Feeding Habits of Goats

Goats have fastidious eating habits. They will accept a wide variety of feed, appreciate it and thrive on it, but what is acceptable to one goat is not always acceptable to others. In general goat will refuse any kind of feed which has been soiled either by himself or by other animals.

Goats consumes wide varieties of feeds and vegetation than either sheep or cattle.

It has been shown that goats can distinguish between bitter, sweet; salty and sour tastes and those goats have higher tolerance for bitter tastes than cattle

Goats will consumes certain species at definite stages of maturity and reject them at other times.

The rumen is not developed at birth, but young kids start picking at hay or grass at 2-3 weeks of age and by 3-4 months the rumen is fully functional.

Unlike sheep, goats relish eating aromatic herbs in areas of sparse food supply, and hence can penetrate deep into the desert.

Browse (means eating of leaves of bush and trees) forms an important part of the diet of goats. It has been observed that when goats find opportunities to browse for about 8-9 hours a day the goats can take care of their maintenance and slow rate of growth.

The practical rationing of goats should be based on cheap foods such as browse pasture, and agricultural and industrial waste. In rationing goats, it must be firmly borne in mind that they cannot compete with pigs and poultry in efficiency of conversion of concentrates to protein food , nor under most circumstances, can they compete with advanced dairy cattle in utilization of concentrates for milk production.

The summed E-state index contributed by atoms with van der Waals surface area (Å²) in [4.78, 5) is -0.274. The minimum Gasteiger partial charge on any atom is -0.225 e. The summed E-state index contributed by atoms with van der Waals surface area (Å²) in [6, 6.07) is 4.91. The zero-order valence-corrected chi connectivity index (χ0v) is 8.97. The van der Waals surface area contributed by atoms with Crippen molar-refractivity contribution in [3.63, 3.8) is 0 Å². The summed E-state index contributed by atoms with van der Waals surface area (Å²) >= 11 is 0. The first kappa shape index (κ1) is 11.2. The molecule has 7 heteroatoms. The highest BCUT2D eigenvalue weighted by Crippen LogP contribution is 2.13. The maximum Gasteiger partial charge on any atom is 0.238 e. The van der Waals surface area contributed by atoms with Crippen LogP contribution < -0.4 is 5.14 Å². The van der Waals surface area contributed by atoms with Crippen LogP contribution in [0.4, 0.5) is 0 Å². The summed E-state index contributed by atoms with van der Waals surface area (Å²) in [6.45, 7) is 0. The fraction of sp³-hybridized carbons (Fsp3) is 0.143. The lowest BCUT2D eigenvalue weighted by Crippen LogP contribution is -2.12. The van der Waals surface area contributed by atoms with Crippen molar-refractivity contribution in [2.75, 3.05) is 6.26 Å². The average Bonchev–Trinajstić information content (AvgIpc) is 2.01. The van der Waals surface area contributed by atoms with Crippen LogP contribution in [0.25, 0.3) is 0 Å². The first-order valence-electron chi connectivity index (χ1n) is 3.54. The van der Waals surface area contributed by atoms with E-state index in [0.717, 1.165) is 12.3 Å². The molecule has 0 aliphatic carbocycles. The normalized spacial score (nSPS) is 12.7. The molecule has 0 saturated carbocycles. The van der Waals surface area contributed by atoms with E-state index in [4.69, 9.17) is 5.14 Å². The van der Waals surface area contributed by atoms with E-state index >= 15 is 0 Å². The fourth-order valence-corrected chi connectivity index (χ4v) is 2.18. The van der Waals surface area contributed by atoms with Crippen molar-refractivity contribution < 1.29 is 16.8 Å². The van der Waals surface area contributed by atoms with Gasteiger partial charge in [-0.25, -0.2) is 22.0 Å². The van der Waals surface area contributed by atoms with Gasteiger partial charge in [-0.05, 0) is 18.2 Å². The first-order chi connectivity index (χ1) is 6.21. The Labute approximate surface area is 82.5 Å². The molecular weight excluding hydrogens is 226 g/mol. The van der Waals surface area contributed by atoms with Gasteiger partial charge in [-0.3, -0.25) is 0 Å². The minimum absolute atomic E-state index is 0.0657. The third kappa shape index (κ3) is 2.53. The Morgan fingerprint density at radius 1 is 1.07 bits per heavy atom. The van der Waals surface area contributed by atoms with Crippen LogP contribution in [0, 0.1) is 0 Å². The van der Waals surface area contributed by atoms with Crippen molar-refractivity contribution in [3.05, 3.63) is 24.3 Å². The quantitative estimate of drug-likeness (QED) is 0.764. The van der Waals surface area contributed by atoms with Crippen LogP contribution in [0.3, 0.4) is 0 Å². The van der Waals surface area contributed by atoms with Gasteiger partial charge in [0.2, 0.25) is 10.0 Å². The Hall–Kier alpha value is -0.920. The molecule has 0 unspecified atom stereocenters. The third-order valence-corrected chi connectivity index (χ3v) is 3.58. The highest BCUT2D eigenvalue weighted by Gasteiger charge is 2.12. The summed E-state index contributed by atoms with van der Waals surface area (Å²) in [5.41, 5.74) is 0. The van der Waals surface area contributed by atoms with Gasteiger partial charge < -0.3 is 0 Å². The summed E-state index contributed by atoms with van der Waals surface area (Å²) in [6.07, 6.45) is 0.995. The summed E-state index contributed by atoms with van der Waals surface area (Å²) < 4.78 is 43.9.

Despite goats’ similarity to other livestock in general digestive efficiency, there is considerable evidence that it is exceptionally efficient at digesting crude fiber. Jang and Majumdar compared the digestive efficiency of goats, sheep buffaloes and cattle fed on spear grass in its post flowering stage and groundnut cake. Crude fiber is exceptionally well digested by goats.

There is evidence that the basal metabolic rate and thyroxin production of goats are higher than in sheep and cattle, which may be why goats appear to require a some what greater maintenance ration than is usually recommended for sheep and cattle.

Goats are fond of leguminous fodders. They do not relish fodders like sorghum and maize silage or straw. They reluctantly eat hay prepared from forest grasses, if cut in early stages, but very much relish hay prepared from leguminous crops.

The nutrients conversion efficiency for milk production of a dairy cow is on an average 38%, whereas for goat it ranges between 45% to 71%.

Goat has also an outstanding mineral requirement. A small body with a high metabolic rate; a digestive system occupying at least a third of its body, and producing milk richer in minerals than the cows.

Composition of Mineral Mixture Added at a 2%

a. Sterilized bone meal 35 Parts
b. Finely ground high grade limestone           45 Parts
c. Iodized salt                                                       20 Parts
d. Copper sulphate                                             22 gms/ton mineral mixture
e. Zinc Oxide                                                       11 gms/ton ”
f. Ferrous Carbonate                                           11 gms/ton ”

The energy requirements for maintenance in goats are similar to those of sheep, being 725.8 g starch equivalent (SE) per day per 100 kg live weight. For live weight gain the energy requirement would be 3.0 gm SE per kg live weight gain.